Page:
Podcasts, Influencers, French Food, More, More: Wednesday Afternoon Buzz, March 16, 2016


Hey! It’s like IMDB, but for podcasts! “Podcat automatically tracks podcasts made available on iTunes and breaks down who appeared on each episode. You can click through to a host’s page and see everywhere they’ve shown up – which is actually sometimes quite surprising.”

I’m cynical about this kind of thing, but in case you’re not, here’s a press release about a new search engine for finding influencers. “The new search engine allows users to search by any number of demographic filters across hundreds of thousands influencers and tens of millions of social media posts. Results can then be further filtered by the relevance of the post content to what the user is looking for, a level of detail previously unheard of in the influencer marketing space.” Looks like it’s currently in closed beta.

Twitch is launching a food channel, so we get a Julia Child marathon! “The move builds on the success of Bob Ross and The Joy of Painting, a classic TV show that was first shown on Twitch last October. It was hugely popular and sparked a weekly slot on the site, which has now morphed into two showings each Monday. The company will be hoping for a similar reaction to The French Chef, in order to launch its new cooking channel and the other shows that will inevitably follow.”


Cricket is getting a lot of love from the search engines this year. The latest up: Bing. “With the onset of Twenty20 cricket season starting with the ICC World T20 in India, Bing has announced a refreshed set of search features such as Bing predictions, polls and quizzes designed to give cricket fans an enhanced search experience.”


Nervy stuff (in a good way) from Ned Potter: How to use Instagram as a photo editor and not a social network.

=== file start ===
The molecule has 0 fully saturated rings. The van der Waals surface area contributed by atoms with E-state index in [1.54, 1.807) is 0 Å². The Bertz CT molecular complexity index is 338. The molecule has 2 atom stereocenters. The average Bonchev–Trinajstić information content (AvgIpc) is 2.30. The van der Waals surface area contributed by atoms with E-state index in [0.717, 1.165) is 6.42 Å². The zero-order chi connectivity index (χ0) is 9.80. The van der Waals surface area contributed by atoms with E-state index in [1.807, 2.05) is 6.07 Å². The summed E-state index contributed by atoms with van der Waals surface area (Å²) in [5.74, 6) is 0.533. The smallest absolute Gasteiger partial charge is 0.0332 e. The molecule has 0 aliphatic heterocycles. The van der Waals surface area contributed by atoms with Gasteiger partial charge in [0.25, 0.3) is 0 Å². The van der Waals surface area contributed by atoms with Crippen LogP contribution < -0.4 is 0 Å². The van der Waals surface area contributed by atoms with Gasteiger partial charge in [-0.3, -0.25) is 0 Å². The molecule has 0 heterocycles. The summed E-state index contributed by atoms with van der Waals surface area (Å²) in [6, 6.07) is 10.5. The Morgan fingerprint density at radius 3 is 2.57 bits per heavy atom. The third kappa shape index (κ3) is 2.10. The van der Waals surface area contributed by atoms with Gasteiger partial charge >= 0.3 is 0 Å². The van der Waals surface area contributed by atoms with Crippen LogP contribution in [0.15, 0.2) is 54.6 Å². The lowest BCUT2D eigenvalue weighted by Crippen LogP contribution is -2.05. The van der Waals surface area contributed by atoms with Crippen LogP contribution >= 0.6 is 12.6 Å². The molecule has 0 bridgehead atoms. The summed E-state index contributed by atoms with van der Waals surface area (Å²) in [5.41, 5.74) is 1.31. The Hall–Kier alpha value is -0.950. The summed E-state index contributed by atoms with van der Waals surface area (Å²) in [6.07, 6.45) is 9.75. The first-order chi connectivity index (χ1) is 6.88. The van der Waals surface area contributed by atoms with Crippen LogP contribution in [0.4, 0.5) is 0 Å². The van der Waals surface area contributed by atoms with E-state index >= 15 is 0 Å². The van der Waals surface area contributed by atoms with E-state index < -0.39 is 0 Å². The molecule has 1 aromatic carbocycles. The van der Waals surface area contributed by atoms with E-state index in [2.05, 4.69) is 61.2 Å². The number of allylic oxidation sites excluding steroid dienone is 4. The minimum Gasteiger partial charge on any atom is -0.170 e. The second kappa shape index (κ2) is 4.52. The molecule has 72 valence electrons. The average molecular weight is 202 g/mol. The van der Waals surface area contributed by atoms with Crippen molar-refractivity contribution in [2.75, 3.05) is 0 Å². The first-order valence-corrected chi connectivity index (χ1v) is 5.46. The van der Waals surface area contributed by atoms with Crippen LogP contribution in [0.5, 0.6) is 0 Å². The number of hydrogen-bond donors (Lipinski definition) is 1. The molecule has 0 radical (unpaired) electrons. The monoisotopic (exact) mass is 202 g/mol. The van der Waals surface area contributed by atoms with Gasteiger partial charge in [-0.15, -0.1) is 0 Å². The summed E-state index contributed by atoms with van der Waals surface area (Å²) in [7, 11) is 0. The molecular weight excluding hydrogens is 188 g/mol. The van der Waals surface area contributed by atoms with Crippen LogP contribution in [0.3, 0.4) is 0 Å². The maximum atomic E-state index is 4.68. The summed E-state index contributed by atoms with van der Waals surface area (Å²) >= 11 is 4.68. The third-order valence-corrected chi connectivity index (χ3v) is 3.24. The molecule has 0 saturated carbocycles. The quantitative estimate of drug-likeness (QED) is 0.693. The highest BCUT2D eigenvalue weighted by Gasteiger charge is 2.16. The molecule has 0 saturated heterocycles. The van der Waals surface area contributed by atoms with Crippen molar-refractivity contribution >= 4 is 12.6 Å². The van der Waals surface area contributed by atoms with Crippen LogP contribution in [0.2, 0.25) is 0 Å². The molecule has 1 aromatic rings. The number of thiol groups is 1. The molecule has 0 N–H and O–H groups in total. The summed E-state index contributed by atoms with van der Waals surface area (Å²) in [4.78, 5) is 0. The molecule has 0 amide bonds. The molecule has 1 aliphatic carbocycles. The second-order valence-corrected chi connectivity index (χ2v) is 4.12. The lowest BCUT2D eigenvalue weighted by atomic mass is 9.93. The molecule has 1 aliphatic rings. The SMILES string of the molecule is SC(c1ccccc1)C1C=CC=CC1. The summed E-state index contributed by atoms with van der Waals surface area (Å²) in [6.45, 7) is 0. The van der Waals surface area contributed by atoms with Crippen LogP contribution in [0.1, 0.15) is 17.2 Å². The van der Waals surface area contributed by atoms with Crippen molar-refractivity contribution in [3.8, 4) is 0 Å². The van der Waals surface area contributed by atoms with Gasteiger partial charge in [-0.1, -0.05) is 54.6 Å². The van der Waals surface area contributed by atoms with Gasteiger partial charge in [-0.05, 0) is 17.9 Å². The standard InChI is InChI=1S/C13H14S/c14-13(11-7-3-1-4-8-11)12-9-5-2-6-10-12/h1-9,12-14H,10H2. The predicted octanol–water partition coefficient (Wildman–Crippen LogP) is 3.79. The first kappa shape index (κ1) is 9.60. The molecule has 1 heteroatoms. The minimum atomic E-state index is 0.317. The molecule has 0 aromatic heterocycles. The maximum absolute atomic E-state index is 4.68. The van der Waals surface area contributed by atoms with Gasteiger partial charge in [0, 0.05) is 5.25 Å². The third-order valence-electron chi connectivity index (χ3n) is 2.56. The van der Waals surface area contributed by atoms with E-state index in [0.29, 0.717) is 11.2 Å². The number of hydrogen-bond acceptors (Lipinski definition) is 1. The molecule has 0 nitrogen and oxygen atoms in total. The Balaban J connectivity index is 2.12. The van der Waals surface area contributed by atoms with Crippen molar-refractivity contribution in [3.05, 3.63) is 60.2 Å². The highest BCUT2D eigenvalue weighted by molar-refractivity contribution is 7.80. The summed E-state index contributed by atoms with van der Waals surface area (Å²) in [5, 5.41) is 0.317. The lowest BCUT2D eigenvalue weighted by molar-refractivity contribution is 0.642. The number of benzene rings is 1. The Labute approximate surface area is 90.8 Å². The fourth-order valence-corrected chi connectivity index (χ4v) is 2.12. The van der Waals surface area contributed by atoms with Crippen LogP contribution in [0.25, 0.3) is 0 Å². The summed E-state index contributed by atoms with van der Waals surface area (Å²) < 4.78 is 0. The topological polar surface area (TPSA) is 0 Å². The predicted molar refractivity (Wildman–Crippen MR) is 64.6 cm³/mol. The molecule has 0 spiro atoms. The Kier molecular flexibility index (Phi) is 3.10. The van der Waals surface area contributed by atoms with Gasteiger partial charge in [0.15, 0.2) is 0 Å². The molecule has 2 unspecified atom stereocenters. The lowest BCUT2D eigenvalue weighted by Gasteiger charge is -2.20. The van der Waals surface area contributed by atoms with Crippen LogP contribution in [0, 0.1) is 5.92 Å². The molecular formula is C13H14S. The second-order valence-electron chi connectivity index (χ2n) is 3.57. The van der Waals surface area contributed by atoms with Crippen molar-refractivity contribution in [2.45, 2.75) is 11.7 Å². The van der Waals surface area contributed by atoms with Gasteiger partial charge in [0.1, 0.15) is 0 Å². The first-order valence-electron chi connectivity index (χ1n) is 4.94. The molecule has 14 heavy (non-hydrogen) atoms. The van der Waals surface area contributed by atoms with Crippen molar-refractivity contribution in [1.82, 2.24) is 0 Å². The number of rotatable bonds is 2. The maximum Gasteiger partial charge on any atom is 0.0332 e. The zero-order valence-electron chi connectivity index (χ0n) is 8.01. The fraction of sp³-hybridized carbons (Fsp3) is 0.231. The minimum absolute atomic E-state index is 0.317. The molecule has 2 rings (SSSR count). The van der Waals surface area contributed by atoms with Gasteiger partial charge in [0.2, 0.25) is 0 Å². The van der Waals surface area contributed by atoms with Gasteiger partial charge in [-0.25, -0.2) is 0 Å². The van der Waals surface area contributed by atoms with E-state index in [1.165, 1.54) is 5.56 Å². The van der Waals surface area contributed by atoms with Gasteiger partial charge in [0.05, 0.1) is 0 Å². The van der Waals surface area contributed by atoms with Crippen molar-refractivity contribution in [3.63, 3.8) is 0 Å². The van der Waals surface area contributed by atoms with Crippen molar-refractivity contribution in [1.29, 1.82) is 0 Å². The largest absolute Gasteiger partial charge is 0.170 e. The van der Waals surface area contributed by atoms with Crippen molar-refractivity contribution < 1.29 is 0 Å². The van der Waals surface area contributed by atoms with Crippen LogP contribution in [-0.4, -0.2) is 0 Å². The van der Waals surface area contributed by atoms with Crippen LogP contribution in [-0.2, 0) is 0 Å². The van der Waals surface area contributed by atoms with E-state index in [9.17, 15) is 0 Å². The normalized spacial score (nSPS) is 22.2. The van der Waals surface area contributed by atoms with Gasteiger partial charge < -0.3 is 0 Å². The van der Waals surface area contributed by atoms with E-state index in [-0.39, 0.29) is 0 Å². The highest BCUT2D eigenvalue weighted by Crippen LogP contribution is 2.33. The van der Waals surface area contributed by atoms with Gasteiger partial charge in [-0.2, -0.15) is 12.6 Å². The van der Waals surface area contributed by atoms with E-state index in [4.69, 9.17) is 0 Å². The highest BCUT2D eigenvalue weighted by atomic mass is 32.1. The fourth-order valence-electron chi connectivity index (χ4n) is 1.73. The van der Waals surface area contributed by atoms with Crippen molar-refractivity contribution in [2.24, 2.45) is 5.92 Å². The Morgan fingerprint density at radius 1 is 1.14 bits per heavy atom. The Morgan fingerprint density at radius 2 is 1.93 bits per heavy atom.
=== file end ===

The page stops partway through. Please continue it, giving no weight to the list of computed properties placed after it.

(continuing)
From GroovyPost: Guide for Freeing Up Drive Space on Windows 10 PCs.

BetaNews has a writeup on a Windows / Mac app that lets you selectively extract images from PDFs. Big downside: it requires Java. “Scroll through the pages, click on anything interesting (a single page only, no multi-selection allowed) and PdfTrick generates thumbnails for every image on that page. Select one or more of these images, click “GET IMG”, choose your destination folder, and the images are extracted and saved to a subfolder with a name based on the date and time….”


The Verge looks at parody Twitter accounts. “These accounts are generally places where joyful, intermittently ironic tribute is paid to the people or objects that make up popular culture. But dig a little deeper into Twitter’s dustier corners, and you’ll find a huge, interconnected, bafflingly popular collection of fan-made parody accounts — a strange cousin to the Twitter fan club, where celebrities and brands are assimilated, rather than fawned over.”


Interesting: data mining consumer product reviews might help with product design. “Ismail Art Yagci and Sanchoy Das of the Department of Mechanical and Industrial Engineering, at New Jersey Institute of Technology, in Newark, USA, explain how web reviews are a readily available source of product intelligence and suggest that such reviews might contain significant pointers regarding the pros and cons of a design or features that are redundant, unwanted or missing. In light of this, the team introduces a design-feature-opinion-cause relationship (DFOC) method that can extract design intelligence from unstructured web reviews.” Good morning, Internet…

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